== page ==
Grand Mesa National Forest
Before our unexpected week-long stay in Grand Junction, Colorado, we didn’t even know Grand Mesa National Forest existed. The clerk at the front desk of our KOA mentioned it as one of the places we must see while in the area. Thank goodness for locals!
The drive to Grand Mesa took about an hour, and once we began climbing the mountain took us through small towns with local produce stands and campgrounds. My Weatherbug app forecast the Grand Mesa daytime temperature at mid-70’s so we only took windbreakers, even though we had been warned it would be colder. Of course, when we arrived at the visitor center, we realized our mistake. The ranger told us it hadn’t climbed above 50° all week, and today would be no exception. Thankfully, the visitor center had the typical souvenir sweatshirts available, so we purchased one for each of us, bought our park pass, and picked up a trail map before heading out.
Land’s End Overlook
Our first destination inside the park was Land’s End Overlook. It faces Grand Junction and the Colorado National Monument and it seems like you can see forever.
Right in front of us though, a family of chipmunks entertained everyone present, scooting over and around rocks and through cracks in the wall.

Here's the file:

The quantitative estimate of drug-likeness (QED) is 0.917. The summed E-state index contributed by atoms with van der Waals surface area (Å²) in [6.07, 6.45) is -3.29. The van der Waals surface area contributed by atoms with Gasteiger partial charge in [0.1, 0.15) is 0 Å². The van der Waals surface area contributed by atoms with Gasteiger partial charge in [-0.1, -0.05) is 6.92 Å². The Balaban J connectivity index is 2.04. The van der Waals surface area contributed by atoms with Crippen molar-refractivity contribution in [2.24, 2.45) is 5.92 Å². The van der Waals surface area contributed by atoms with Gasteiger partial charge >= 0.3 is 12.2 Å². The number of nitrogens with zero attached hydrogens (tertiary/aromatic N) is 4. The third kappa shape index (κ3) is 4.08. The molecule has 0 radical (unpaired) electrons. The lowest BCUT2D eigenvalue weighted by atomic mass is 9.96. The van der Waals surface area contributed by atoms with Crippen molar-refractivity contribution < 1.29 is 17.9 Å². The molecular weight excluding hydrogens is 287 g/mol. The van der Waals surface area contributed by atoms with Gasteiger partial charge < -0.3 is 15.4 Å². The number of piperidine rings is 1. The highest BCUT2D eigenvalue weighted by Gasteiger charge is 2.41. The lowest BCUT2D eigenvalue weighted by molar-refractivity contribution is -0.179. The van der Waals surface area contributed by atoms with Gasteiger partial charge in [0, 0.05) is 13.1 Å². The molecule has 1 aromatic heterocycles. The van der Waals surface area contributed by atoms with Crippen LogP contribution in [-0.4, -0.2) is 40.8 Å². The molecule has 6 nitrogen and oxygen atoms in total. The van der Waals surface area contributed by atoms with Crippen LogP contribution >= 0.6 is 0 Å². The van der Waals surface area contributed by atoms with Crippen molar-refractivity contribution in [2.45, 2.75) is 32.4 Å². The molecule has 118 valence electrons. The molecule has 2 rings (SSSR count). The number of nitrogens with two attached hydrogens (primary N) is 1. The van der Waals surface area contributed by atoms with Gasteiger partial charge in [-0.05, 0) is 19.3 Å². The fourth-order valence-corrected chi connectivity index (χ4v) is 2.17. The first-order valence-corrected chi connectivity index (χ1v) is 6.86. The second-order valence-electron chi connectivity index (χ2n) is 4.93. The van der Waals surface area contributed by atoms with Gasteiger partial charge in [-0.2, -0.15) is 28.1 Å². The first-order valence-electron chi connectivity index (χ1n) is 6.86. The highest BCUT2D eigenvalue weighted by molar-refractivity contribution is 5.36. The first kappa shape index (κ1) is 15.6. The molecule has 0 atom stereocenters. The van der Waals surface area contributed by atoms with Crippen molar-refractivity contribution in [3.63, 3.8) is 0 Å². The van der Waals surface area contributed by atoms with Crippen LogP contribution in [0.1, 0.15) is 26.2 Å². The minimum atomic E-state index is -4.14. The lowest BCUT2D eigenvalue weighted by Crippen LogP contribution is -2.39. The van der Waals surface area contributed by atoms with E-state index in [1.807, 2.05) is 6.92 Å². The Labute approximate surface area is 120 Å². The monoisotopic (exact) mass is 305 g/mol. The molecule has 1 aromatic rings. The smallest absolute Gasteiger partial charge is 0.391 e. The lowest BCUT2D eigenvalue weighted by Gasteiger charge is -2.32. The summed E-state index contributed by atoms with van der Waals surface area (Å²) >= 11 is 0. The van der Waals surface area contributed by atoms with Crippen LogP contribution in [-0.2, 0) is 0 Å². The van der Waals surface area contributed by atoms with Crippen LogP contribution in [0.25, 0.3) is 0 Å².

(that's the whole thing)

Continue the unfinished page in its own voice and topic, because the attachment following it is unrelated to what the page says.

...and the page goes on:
Lost Lake Trail
This was our chosen hike – up the mountain, along a few switchbacks, past one hidden lake surrounded by meadow, to Lost Lake, which was tucked between steep mountain grades with boulders and gravel for its shoreline. Jerry is convinced that I only choose hikes with hefty elevation changes, but what else are you going to find in the mountains? It was a worthwhile hike and we each parked on a boulder by the lake, talked with some other hikers and threw sticks for their dogs while we rested before heading back the way we came.
There’s far more to do in this park than our time allowed. There are numerous hiking opportunities, great fishing spots known for their large Rainbow Trout, and a couple of campgrounds for those with smaller rigs.
Our return trip to Grand Junction followed a different route, through deep and winding red rock canyons and through the small town of Palisades, known for their peaches and wine. We bought a small bag of peaches at a roadside stand that turned out to be the best peaches I’ve ever had. Palisades could be an afternoon or evening trip all on its own, with wineries, farm stands, and local artisans showing their work.
For more information about Grand Mesa, visit the National Forest Service website.
What unexpected treasures have you come across in your travels?